I posted a pic of this Piotti shotgun a couple weeks ago. I wanted to post some more pics today just so we could drool some more over this incredible SxS.
This hammergun was made by Fratelli Piotti. Steve Barnett has it on his website now. The gun was engraved by Mario Terzi, and it’s a two barrel set. Both are 30″. It’s a heavy-ish gun (7lbs, 14ozs), and it has a high, long stock: 1 7/16″ x 2″, LOP 15″. Judging by these specs and the fat, file-cut rib, it was probably built for competitive shooting — possibly live pigeons.
Hammerguns used to be the only guns. But in 1870s, their successors appeared on the market. By the end of the 19th century, boxlocks and hammerless sidelocks ruled and hammerguns were disappearing. By World War 1, the they were pretty much gone from the sporting gun scene. Except for special-order models like these Purdey ejectors coming up at Holt’s and cheap, utility grades, hammerguns were gone.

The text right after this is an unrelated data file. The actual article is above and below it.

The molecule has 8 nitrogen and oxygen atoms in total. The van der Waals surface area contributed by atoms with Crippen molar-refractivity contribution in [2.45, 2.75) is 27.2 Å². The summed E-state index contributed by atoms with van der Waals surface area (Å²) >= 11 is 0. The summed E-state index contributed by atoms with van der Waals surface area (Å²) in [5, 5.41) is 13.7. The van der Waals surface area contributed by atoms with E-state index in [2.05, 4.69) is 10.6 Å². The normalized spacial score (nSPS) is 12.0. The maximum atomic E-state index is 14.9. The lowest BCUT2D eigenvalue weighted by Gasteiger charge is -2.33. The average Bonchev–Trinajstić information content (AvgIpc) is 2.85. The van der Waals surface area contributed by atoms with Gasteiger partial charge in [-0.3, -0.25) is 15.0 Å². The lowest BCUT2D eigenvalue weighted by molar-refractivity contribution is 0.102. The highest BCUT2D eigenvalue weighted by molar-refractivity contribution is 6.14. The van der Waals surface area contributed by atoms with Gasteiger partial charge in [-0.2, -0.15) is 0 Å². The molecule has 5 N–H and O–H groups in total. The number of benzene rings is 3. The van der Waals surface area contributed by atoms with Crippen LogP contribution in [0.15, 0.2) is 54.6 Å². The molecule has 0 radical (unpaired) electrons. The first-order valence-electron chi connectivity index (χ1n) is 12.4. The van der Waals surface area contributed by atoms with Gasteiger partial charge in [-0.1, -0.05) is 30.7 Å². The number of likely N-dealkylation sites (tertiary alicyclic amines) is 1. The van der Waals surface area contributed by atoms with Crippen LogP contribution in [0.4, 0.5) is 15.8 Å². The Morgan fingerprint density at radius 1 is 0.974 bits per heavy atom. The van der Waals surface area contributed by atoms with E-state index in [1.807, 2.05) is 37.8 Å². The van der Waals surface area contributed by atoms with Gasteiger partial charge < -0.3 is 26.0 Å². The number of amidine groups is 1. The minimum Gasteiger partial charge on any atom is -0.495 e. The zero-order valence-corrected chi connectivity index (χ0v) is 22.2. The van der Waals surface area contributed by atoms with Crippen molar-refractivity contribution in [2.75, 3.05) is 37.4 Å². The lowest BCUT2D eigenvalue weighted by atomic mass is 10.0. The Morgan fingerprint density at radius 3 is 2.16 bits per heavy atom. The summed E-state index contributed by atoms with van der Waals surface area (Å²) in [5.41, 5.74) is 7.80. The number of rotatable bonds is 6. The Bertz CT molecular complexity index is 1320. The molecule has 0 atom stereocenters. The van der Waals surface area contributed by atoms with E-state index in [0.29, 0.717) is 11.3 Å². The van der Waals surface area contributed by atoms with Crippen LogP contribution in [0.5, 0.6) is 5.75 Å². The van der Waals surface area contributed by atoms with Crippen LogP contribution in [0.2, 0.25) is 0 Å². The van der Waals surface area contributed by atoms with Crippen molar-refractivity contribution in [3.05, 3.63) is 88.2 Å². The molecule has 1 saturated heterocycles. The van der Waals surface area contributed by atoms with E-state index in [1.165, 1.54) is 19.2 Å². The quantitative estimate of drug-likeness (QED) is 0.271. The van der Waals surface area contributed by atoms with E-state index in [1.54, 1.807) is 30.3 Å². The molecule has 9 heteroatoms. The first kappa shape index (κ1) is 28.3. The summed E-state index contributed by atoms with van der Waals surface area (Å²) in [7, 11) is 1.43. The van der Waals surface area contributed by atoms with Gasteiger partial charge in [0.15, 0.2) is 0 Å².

In the late ’60s, the Italian maker Abbiatico & Salvinelli revived hammerguns. Their self-cocking Castore hammergun with coin finishes and lush engraving put an Italian stamp on these doubles. Collectors were interested, and eventually more Italian makers started building these guns.
Fratelli Piotti was started in the early ’60s by Araldo and Faustino Piotti. Today, the firm employs around 14 people and uses a combination of high-tech and manual craftsmanship to build some of the finest shotguns in Italy–include a range of hammerguns.